It's food allergy awareness week, and I've watched the amazing professionals, advocates, parents, and others support food allergy safety, education, and research. They are movers and shakers, and I'm always grateful and often in awe of their nonstop efforts. I think, perhaps, the larger community of allergy and asthma health professionals often overlooks the role that dieticians, psychologists, and counselors can play in their practices for their young patients, though. I’d like to see that partnership grow to help kids of all ages navigate life with a limiting, but not debilitating, condition.
Easter week is coming up, and it’s a reminder of our great blessings, but it’s also when I recall that we shrunk our world for food allergies when our kids were young. And that’s okay.
We still get a lot of questions, usually of the nice variety, asking what we eat for holidays. More than most days, holidays are heavily food-centric, and people just can’t imagine celebrating in freefrom ways: birthdays without ice cream, Easters without peanut butter or milk chocolate eggs. Not to mention dinners without rolls smothered in butter, creamy potatoes and gravy, and the like. In my childhood, these dinners were replaced with Italian soup covered in romano cheese or eggy gnocchi and pizzelle, but still.
For years, holidays weren’t fun, they were functional, when I was learning to make foods without eggs, dairy, nuts, seeds, and sometimes soy. It was work, and I missed my favorites, and I hated seeing my older daughter start to miss her favorites. But we are a family, and we built our holidays back up together. Now I can’t imagine why it seemed so daunting, or how much time has passed.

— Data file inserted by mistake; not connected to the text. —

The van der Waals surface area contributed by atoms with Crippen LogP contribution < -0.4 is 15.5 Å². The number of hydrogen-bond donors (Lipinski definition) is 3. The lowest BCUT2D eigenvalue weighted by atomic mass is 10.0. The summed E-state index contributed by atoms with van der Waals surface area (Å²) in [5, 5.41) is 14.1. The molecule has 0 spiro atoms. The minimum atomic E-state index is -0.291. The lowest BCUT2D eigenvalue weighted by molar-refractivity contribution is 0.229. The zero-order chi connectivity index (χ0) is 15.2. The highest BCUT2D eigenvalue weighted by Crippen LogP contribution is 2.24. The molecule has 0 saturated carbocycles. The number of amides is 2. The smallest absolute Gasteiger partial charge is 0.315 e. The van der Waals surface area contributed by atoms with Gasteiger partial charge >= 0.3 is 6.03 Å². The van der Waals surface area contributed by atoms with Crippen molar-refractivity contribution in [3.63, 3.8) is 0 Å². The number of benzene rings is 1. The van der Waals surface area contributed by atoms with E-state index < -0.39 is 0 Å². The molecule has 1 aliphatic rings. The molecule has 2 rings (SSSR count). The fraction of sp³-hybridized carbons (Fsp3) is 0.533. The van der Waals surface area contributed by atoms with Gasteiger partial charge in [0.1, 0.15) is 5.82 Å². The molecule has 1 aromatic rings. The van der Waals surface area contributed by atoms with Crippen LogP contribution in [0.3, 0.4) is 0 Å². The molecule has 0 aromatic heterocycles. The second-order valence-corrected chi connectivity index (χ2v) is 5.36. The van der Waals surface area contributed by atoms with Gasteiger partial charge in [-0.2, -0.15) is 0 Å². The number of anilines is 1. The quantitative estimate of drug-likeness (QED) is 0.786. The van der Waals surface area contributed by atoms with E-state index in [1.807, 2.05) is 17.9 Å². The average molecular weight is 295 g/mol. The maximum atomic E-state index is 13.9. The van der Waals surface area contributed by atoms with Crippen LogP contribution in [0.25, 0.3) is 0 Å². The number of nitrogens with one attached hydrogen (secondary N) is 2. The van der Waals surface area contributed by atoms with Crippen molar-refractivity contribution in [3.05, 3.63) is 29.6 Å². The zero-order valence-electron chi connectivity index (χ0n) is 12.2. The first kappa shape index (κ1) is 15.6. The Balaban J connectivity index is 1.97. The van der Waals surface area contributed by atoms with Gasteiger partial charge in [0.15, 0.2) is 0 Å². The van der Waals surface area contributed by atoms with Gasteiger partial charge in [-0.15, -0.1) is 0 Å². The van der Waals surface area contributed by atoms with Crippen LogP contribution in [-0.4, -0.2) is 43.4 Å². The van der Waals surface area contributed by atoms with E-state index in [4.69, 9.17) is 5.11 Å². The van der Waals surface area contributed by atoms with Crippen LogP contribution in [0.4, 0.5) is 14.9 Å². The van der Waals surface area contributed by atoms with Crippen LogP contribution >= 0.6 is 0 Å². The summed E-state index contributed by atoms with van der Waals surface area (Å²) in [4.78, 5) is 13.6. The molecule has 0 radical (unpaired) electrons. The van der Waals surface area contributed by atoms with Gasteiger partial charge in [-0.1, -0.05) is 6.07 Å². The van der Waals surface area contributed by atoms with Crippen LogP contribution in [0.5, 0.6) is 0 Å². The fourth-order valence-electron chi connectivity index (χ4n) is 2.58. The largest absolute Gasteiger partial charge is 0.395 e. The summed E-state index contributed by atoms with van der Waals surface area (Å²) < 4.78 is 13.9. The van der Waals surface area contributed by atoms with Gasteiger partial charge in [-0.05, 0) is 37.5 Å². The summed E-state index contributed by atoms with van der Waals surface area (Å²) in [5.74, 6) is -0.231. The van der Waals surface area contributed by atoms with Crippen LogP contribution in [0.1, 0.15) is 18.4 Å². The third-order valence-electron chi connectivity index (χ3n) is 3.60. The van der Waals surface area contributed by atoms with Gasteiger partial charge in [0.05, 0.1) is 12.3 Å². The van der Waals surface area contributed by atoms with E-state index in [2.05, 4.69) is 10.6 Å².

Here’s our Easter menu this year. Not only is it free from all of our many allergens, it’s also fairly well balanced for heart health and macronutrients (maybe a tad heavy on the sugar now that Lent is over, though!). And the best part is that it’s all make-ahead/stay-out-of-the-kitchen foods, so I can join in our DC tradition of spending the day together outdoors before coming home to our meal.
It's not at all like what I grew up with, and I do miss those meals and the big family gatherings sometimes. But we have so much to be thankful for and enjoy in life now, and that is definitely my focus.
Happy Easter, and have a lovely 2017 spring.
Another school break. It does seem sometimes like there’s never a full week of school. For spring break this year, we took advantage of my new energy level after heart surgery to introduce the girls to New York City. It’s a short trip that somehow involved a train, a plane, and an automobile. No joke. It also involved 14 meals that I had to pull off without a microwave or refrigerator.
First, I have to thank @nonuttraveler and @allergyeats, not to mention the many bloggers who headed to NYC themselves, or who contacted Sloane Miller for advice that I swept up. We aren’t quite at the point where we’re comfortable in random restaurants---in part because of cross-contamination risks and in part because we’ve certainly encountered people and places locally and traveling who think that food allergies equals only gluten free, or only nut free.
So traveling light doesn’t usually work for us, because we just make our own food wherever we go. It’s certainly economical. But, NYC. There’s got to be someplace we can try, right? I’d done my research of and outreach to establishments, but we had to balance the friendly places with not just locale but also other family member preferences. For example, we found a safe potato dish at a local diner but the group overall preferred a sit-down restaurant spied on our way around Midtown that morning.